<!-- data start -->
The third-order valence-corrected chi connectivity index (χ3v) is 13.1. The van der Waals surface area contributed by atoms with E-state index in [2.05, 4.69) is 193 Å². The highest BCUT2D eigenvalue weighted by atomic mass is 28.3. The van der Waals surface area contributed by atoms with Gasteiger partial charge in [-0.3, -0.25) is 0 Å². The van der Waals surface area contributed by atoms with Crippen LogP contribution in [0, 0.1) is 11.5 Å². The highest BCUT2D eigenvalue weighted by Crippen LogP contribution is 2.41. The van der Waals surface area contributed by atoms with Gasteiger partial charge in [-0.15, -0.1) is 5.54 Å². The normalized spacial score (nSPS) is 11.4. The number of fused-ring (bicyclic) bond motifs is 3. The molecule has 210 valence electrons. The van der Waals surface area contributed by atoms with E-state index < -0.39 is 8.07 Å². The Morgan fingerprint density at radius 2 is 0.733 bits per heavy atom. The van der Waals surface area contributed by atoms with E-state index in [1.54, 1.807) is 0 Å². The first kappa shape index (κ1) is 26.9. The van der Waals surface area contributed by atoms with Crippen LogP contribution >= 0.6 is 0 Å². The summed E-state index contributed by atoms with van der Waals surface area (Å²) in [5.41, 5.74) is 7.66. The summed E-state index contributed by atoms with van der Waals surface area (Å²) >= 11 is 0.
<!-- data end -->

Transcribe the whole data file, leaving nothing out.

The third-order valence-corrected chi connectivity index (χ3v) is 13.1. The van der Waals surface area contributed by atoms with E-state index in [2.05, 4.69) is 193 Å². The highest BCUT2D eigenvalue weighted by atomic mass is 28.3. The van der Waals surface area contributed by atoms with Gasteiger partial charge in [-0.3, -0.25) is 0 Å². The van der Waals surface area contributed by atoms with Crippen LogP contribution in [0, 0.1) is 11.5 Å². The highest BCUT2D eigenvalue weighted by Crippen LogP contribution is 2.41. The van der Waals surface area contributed by atoms with Gasteiger partial charge in [-0.15, -0.1) is 5.54 Å². The normalized spacial score (nSPS) is 11.4. The number of fused-ring (bicyclic) bond motifs is 3. The molecule has 210 valence electrons. The van der Waals surface area contributed by atoms with E-state index < -0.39 is 8.07 Å². The Morgan fingerprint density at radius 2 is 0.733 bits per heavy atom. The van der Waals surface area contributed by atoms with E-state index in [1.54, 1.807) is 0 Å². The first kappa shape index (κ1) is 26.9. The van der Waals surface area contributed by atoms with Crippen LogP contribution >= 0.6 is 0 Å². The summed E-state index contributed by atoms with van der Waals surface area (Å²) in [5.41, 5.74) is 7.66. The summed E-state index contributed by atoms with van der Waals surface area (Å²) >= 11 is 0.